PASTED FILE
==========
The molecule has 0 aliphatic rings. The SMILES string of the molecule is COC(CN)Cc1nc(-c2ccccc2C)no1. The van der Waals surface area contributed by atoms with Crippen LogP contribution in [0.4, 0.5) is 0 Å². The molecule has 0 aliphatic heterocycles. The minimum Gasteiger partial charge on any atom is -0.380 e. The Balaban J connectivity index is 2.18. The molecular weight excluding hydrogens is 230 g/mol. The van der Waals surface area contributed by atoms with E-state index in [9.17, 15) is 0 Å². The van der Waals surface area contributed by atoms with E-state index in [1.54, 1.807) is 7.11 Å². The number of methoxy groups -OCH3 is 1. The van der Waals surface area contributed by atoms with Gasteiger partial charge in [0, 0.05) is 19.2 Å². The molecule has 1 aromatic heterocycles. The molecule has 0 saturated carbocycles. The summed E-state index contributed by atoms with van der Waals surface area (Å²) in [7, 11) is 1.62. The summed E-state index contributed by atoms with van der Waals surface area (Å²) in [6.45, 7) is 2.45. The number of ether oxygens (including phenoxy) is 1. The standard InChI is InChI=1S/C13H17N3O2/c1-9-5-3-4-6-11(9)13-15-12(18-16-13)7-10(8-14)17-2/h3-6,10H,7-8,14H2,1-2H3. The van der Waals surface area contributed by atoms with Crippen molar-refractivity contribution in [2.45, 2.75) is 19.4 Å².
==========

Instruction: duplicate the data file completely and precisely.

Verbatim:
The molecule has 0 aliphatic rings. The SMILES string of the molecule is COC(CN)Cc1nc(-c2ccccc2C)no1. The van der Waals surface area contributed by atoms with Crippen LogP contribution in [0.4, 0.5) is 0 Å². The molecule has 0 aliphatic heterocycles. The minimum Gasteiger partial charge on any atom is -0.380 e. The Balaban J connectivity index is 2.18. The molecular weight excluding hydrogens is 230 g/mol. The van der Waals surface area contributed by atoms with E-state index in [9.17, 15) is 0 Å². The van der Waals surface area contributed by atoms with E-state index in [1.54, 1.807) is 7.11 Å². The number of methoxy groups -OCH3 is 1. The van der Waals surface area contributed by atoms with Gasteiger partial charge in [0, 0.05) is 19.2 Å². The molecule has 1 aromatic heterocycles. The molecule has 0 saturated carbocycles. The summed E-state index contributed by atoms with van der Waals surface area (Å²) in [7, 11) is 1.62. The summed E-state index contributed by atoms with van der Waals surface area (Å²) in [6.45, 7) is 2.45. The number of ether oxygens (including phenoxy) is 1. The standard InChI is InChI=1S/C13H17N3O2/c1-9-5-3-4-6-11(9)13-15-12(18-16-13)7-10(8-14)17-2/h3-6,10H,7-8,14H2,1-2H3. The van der Waals surface area contributed by atoms with Crippen molar-refractivity contribution in [2.45, 2.75) is 19.4 Å².